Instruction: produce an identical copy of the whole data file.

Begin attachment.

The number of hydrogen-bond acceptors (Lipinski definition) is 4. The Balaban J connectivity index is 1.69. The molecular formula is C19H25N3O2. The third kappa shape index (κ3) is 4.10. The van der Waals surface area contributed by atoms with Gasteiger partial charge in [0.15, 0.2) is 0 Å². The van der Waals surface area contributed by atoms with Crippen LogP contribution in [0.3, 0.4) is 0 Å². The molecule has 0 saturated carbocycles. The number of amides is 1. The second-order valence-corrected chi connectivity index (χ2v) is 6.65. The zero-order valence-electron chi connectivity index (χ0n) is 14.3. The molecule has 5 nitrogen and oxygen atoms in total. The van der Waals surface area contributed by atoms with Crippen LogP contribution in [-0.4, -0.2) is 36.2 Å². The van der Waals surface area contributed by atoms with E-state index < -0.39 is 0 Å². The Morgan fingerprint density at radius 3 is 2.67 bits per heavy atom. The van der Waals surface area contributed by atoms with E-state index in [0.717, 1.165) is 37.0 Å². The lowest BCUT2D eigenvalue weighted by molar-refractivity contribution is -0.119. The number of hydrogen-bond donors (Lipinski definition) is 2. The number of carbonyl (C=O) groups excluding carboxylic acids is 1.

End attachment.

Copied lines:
The number of hydrogen-bond acceptors (Lipinski definition) is 4. The Balaban J connectivity index is 1.69. The molecular formula is C19H25N3O2. The third kappa shape index (κ3) is 4.10. The van der Waals surface area contributed by atoms with Gasteiger partial charge in [0.15, 0.2) is 0 Å². The van der Waals surface area contributed by atoms with Crippen LogP contribution in [0.3, 0.4) is 0 Å². The molecule has 0 saturated carbocycles. The number of amides is 1. The second-order valence-corrected chi connectivity index (χ2v) is 6.65. The zero-order valence-electron chi connectivity index (χ0n) is 14.3. The molecule has 5 nitrogen and oxygen atoms in total. The van der Waals surface area contributed by atoms with Crippen LogP contribution in [-0.4, -0.2) is 36.2 Å². The van der Waals surface area contributed by atoms with E-state index < -0.39 is 0 Å². The Morgan fingerprint density at radius 3 is 2.67 bits per heavy atom. The van der Waals surface area contributed by atoms with E-state index in [0.717, 1.165) is 37.0 Å². The lowest BCUT2D eigenvalue weighted by molar-refractivity contribution is -0.119. The number of hydrogen-bond donors (Lipinski definition) is 2. The number of carbonyl (C=O) groups excluding carboxylic acids is 1.